Advanced Watch Functions
A watch “complication” is any additional movement function that goes beyond displaying the hours, minutes, seconds and date. Functions such as calendars, moon phases indicators, multiple time zone indicators, chronographs and chiming mechanisms are all considered complications. Some complications can be quite understated on a visual level and yet can be dramatically complex to create, such as a minute repeater. Other complications, for instance chronographs or GMTs, provide helpful utilities for the wearer. There is an interesting dichotomy to complications: on one hand they provide the watch with some useful functionality and on the other hand there is a visceral appeal that goes beyond the complication’s intended purpose, becoming emotionally important to the owner or wearer of the watch.
For the sake of simplicity, we will look at complications here on a very basic level here, and dive into some more complex topics in future posts. Understanding the basics of complications will give the novice watch enthusiast and/or watch collector a solid foundation to better understand both timepieces and marketplace as a whole.
There are many different types of calendar movements, but they are all just complex variations of a basic date window. You will find classic date windows, day-date, annual calendar and triple calendar complications.
To add to watch movements, some feature a chronograph, which is a stopwatch built into the movement. Some chronographs are two button pushers while others have three.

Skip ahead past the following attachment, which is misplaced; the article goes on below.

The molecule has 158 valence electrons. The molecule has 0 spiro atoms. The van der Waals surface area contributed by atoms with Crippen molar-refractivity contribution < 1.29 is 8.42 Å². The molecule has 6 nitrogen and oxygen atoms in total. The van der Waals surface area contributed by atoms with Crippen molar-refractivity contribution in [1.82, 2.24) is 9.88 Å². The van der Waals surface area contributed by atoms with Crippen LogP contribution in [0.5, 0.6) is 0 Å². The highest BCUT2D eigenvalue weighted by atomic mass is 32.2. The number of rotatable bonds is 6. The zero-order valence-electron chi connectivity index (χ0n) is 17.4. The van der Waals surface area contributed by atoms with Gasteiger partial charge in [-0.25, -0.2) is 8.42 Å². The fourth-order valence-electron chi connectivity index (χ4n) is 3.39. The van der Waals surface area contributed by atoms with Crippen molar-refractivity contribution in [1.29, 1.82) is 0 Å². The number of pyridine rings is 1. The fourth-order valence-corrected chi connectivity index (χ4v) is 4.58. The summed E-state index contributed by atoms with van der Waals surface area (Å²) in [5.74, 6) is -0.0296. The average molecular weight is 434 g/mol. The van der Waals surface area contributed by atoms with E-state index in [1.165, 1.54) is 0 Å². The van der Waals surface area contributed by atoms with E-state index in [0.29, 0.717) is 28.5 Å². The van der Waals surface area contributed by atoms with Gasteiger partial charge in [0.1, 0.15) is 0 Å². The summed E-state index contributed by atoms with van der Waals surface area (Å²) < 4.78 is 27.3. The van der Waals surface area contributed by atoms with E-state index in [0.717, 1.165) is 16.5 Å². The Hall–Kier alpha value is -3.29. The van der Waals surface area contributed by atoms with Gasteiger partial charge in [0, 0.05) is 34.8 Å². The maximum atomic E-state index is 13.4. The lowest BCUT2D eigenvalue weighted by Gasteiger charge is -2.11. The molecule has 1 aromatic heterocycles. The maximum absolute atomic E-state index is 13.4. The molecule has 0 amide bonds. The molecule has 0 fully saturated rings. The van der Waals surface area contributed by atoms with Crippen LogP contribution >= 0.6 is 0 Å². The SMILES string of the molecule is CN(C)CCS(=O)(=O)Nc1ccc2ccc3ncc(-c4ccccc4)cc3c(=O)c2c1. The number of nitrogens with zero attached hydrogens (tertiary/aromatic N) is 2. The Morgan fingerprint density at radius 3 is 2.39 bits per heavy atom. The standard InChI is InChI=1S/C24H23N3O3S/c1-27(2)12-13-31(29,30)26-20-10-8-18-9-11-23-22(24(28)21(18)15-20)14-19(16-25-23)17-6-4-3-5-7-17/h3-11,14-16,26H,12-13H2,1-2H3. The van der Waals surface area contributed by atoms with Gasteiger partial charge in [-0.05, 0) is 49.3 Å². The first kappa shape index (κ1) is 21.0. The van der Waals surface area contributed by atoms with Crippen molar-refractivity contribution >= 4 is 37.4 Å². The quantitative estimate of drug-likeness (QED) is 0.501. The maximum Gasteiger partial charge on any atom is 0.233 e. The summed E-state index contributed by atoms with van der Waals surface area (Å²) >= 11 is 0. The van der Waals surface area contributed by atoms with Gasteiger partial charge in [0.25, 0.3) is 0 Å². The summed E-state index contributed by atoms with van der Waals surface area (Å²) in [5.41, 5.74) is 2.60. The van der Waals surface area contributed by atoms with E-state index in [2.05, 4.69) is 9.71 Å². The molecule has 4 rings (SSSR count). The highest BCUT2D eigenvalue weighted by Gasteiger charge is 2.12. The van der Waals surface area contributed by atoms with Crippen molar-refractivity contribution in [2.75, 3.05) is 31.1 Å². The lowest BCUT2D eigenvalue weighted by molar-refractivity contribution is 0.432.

Just like a fuel gauge on a car, the power reserve indicator shows the amount of remaining stored energy. It indicates the tension on the mainspring from the movement. This movement is very handy on mechanical watches that require winding.
Designed before widespread artificial illumination, this feature chimes the time down to the minute so time could be determined in the dark. They strike on demand at the press of a button, unlike striking clocks which chime at regular intervals.
This small addition to the watch mounts the escapement and balance wheel in a rotating cage. Gravity effects parts of the escapement and this balance wheel is supposed to counter the effects and help improve accuracy.
A proper GMT movement keeps the GMT hand set to Greenwich Mean Time while the hour hand can be independently adjusted as needed. This creates a third hand that either runs on a 12-hour or 24-hour indicator.
This beautiful feature shows the stages of the moon on your watch. It will show if it is a full, half, quarter or new moon. The complication was originally developed for sailors to gauge tide levels.
The most complicated handmade watch was made by Patek Philippe in 1932 and features 24 complications Henry Graves Supercomplication Watch. This highly complex watch was designed for Henry Graves Jr. son of an American financier. The celestial map on the watch face mirrors the sky as seen from his apartment on Fifth Avenue in New York City. The map rotates with the sky and shows the correct spacing and magnitude of the stars. The watch was commissioned as part of an unofficial competition between Graves and automotive pioneer James Packard. The Packard watch featured only 10 complications while the Supercomplication has over double. It has 900 parts, was built without the aide of computer technology and took 8 years to complete. The Supercomplication was last wound in 1969 and is still working today.